In this challenge, your input is a string of lower-case letters like this:


and a dictionary like the that from my other challenge. You may assume that the dictionary file contains only lower-case letters and line-feed characters. Furthermore, the last character in the dictionary file is a line-feed character and the entries are sorted alphabetically.

Write a function that given these two strings, returns a single string containing all possible ways to insert spaces between some of the characters in the input string, such that the words created are all in the dictionary. Each possibility shall be terminated with a line-feed character. Some lines of the output for the example are:

insert spaces between words
insert space s between words
insert spaces between word s
insert space s between word s
insert spaces be tween words

The order of the output lines doesn't matter.

This is codegolf, the usual scoring rules apply, standard loopholes are verboten.

  • \$\begingroup\$ Are trailing spaces acceptable? \$\endgroup\$
    – Zgarb
    Feb 8, 2015 at 15:41
  • \$\begingroup\$ I still don't get the input format. Is it the string of letters and then each word in the dictionary? If so, how do we know when the input is done? \$\endgroup\$
    – KSFT
    Feb 8, 2015 at 15:42
  • \$\begingroup\$ @KSFT Your input is two strings. One string contains the dictionary, the other contains the word-string where you shall insert spaces. \$\endgroup\$
    – FUZxxl
    Feb 8, 2015 at 15:51
  • \$\begingroup\$ @Zgarb No. The question says “all possible ways to insert spaces between some of the characters in the input string;” trailing spaces are not between characters of the input string. \$\endgroup\$
    – FUZxxl
    Feb 8, 2015 at 15:54
  • \$\begingroup\$ Is the word s in your dictionary, but not other letters of the alphabet? \$\endgroup\$
    – feersum
    Feb 10, 2015 at 7:13

2 Answers 2


Python 3, 88

f=lambda x,w,s=[]:[x or print(*s)]+[x.find(y)or f(x[len(y):],w,s+[y])for y in w.split()]

String to split is x, the dictionary string is w.

The idea is to repeatedly check which strings y of the dictionary are a prefix for the current string x. The expression x.find(y) evaluates to the Falsey 0 only if x starts with y (substrings not present give -1), so the short-circuiting of or makes the function recurse down only when the prefixes matches. The prefix is chopped off with x[len(y):] and the list of subwords is updated in s.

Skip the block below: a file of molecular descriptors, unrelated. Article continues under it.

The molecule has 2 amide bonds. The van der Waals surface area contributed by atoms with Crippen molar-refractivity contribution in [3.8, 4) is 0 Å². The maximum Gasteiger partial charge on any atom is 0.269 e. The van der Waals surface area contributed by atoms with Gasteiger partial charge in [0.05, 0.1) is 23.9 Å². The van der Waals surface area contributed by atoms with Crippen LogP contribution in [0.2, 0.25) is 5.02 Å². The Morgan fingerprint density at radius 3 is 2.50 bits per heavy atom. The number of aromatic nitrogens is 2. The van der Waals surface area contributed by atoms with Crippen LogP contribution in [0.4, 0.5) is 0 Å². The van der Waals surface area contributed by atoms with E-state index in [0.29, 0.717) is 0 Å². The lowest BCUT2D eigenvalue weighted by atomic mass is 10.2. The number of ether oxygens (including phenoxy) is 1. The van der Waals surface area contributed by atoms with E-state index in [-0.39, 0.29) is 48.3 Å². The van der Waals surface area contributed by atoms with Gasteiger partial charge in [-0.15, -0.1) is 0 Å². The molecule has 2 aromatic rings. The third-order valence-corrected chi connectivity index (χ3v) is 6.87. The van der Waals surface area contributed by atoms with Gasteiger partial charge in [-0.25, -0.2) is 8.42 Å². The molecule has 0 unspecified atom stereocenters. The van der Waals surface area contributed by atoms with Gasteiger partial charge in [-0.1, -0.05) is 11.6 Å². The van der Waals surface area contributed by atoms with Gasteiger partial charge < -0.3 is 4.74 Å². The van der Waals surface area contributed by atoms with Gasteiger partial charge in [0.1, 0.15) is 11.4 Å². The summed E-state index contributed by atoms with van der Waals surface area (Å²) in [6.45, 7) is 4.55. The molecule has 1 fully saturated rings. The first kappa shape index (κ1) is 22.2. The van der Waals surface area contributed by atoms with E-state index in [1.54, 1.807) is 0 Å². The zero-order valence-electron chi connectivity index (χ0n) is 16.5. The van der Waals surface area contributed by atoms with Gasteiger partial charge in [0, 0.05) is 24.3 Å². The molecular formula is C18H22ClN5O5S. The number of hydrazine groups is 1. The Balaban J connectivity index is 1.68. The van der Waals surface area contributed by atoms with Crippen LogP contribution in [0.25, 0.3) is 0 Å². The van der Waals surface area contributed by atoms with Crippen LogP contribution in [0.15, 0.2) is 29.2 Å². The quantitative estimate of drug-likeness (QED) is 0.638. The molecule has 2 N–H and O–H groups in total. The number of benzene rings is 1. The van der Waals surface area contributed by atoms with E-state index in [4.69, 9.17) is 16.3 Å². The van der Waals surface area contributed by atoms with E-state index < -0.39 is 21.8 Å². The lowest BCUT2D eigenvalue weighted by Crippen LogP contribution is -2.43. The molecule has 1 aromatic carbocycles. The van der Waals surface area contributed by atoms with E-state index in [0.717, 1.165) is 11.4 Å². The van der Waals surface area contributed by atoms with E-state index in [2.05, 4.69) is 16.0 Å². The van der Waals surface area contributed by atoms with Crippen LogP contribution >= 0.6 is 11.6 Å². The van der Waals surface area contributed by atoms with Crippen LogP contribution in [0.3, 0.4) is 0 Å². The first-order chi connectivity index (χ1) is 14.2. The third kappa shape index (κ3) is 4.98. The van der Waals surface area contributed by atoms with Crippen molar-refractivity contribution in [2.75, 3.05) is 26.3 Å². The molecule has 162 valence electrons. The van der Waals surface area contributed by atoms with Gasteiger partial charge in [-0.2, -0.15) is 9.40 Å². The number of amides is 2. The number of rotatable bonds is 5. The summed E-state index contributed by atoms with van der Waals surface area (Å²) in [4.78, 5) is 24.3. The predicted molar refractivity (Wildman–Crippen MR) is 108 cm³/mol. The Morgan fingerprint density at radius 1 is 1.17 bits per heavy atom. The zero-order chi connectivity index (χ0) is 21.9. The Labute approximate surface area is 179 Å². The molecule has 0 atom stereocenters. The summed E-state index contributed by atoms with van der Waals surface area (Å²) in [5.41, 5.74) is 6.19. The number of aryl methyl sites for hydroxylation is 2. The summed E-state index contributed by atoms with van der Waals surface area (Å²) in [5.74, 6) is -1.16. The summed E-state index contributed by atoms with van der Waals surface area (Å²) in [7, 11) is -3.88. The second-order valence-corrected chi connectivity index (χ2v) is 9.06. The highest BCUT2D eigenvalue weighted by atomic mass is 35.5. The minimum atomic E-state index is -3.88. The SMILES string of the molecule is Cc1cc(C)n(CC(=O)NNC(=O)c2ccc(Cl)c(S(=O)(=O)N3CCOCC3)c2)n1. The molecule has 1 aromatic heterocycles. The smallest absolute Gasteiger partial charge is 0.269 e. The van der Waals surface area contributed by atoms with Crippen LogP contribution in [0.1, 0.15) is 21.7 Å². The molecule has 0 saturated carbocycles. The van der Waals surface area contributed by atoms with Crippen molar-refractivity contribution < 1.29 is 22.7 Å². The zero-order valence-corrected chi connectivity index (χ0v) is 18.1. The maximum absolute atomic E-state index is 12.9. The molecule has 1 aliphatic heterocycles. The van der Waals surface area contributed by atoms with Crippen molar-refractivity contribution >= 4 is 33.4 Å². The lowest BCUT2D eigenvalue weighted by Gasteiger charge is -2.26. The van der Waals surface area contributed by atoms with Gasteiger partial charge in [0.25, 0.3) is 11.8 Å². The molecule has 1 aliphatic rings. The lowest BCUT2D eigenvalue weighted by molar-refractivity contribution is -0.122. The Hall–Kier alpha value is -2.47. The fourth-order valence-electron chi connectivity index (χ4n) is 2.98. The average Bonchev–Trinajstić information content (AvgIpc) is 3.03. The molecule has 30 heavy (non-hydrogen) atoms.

When the whole string x has been consumed, we print the subwords s, automatically joined by spaces.


Haskell, 113 107 105 88 87 86 bytes

Works for empty inputs too (but gives an empty string as output).

s!d=unlines[w|w<-map concat$mapM(\c->[[c],[' ',c]])s,all(`elem`lines d).words$w,w>"!"]

Defines an infix binary function !. Call it like this:

"abababbaab" ! "ab\nba\na\nbab\n"


"ab ab ab ba ab\nab a bab ba ab\na bab ab ba ab\na ba bab ba ab\n"


The idea is to split the left input string s into words by inserting spaces in all possible ways, and keep those that consist of words of the dictionary d. A leading space is checked by comparing to the string "!".

s!d=                           -- Define the string s!d by
 unlines                       -- joining with line-breaks
  [w|w<-                       -- the strings w obtained by
    map concat$                -- concatenating each list of strings
    mapM(\c->[[c],[' ',c]])s,  -- obtained by replacing each letter 'c' of s by
                               -- either "c" or " c",
   all(`elem`lines d).         -- such that only lines of d
    words$w,                   -- occur as words in w, and
   w>"!"]                      -- w is lexicographically larger than "!",
                               -- which here means that w does not begin with a space.

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